Continue to be vigilantly on the lookout for persistent slabs resting on buried surface hoar. This danger is found exactly where most of us want to try to ski to find drier and windblown powder (higher elevation, North facing aspects). Many of these slopes still harbor this lurking dragon. In lower commitment terrain this hazard still remains manageable, but in committing or complicated steep terrain, it may be enough to put you in serious jeopardy if the slab is triggered and you’re swept down. The surface hoar varies in depth from 6” to 1 foot and even deeper in some spots and is still being found to be reactive as recent as this past Friday.

Secondary Concern – Wet Avalanches/Glide Avalanches and Cornices

With today expected warmer temperatures and clearing skies, be especially cognizant of sunny aspects. We saw a fresh glide avalanche yesterday on an east aspect on Seattle ridge. It was in close vicinity of the major up track for gaining Seattle ridge. Check for wet, unsupportable snow and think twice before hanging out under warming aspects, teetering cornices or riding at lower elevations where conditions are becoming increasingly saturated. Small terrain traps in these conditions can become even more hazardous.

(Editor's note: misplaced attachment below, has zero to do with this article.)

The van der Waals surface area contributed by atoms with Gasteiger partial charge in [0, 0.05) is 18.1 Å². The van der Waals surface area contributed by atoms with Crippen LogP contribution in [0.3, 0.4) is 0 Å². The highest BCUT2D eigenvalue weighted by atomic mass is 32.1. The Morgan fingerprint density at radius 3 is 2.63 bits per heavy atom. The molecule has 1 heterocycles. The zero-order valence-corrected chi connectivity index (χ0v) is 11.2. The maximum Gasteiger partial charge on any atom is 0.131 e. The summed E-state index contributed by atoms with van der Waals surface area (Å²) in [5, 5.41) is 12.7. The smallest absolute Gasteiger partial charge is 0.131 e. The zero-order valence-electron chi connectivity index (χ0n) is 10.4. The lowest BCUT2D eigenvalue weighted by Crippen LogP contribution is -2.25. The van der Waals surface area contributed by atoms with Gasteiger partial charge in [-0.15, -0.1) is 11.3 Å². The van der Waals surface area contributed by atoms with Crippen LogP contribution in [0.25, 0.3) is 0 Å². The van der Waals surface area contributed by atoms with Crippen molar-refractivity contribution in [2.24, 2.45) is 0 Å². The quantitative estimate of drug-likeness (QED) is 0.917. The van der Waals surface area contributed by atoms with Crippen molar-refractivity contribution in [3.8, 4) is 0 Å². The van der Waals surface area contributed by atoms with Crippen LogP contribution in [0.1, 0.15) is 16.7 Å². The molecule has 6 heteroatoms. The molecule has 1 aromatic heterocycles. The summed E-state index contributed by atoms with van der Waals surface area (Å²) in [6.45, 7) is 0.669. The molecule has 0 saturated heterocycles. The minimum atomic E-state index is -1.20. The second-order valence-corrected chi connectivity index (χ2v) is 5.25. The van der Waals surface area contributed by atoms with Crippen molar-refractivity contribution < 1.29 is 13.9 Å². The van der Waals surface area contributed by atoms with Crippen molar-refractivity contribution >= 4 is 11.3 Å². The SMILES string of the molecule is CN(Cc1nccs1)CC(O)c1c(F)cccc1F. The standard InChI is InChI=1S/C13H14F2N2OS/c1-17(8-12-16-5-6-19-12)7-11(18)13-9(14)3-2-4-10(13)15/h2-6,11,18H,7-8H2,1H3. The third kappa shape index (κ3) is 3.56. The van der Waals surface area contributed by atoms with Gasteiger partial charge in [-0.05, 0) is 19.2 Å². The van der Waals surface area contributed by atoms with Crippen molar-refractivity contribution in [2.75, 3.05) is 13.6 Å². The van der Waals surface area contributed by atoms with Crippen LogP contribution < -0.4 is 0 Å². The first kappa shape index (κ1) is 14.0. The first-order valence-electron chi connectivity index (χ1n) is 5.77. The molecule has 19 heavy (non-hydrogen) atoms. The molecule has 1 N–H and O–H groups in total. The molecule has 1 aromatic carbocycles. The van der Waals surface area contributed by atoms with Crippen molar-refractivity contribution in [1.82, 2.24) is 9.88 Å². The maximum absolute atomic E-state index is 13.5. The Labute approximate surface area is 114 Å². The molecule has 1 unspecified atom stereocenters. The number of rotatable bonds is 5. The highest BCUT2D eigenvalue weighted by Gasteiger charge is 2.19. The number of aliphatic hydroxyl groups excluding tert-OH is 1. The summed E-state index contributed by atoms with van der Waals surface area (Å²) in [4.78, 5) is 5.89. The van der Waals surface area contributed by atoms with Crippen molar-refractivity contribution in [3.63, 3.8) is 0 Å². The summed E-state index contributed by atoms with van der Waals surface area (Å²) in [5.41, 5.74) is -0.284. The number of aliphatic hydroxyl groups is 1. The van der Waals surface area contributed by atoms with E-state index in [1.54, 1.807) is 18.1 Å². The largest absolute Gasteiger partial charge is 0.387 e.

Yesterday was primarily cloudy to partly broken skies with numerous snow showers that dusted Turnagain Pass, Summit lake and the Girdwood Valley with 2-3 inches of new snow overall. At higher elevations there was probably more accumulation in the 6-8” realm starting on Friday and continuing through Saturday night. Temperatures remained warm, hovering around freezing during the day at tree line and averaged around 24-27F on ridge tops. Winds were light in the 6-8mph range during the day gusting to over 20 from the east.

Today expects to be mostly clear with mostly sunny skies. Temperatures are supposed to climb to near around 40F at 1000ft and average around low 20’sF at ridge tops. Winds are expected to remain very calm and not much snow is expected.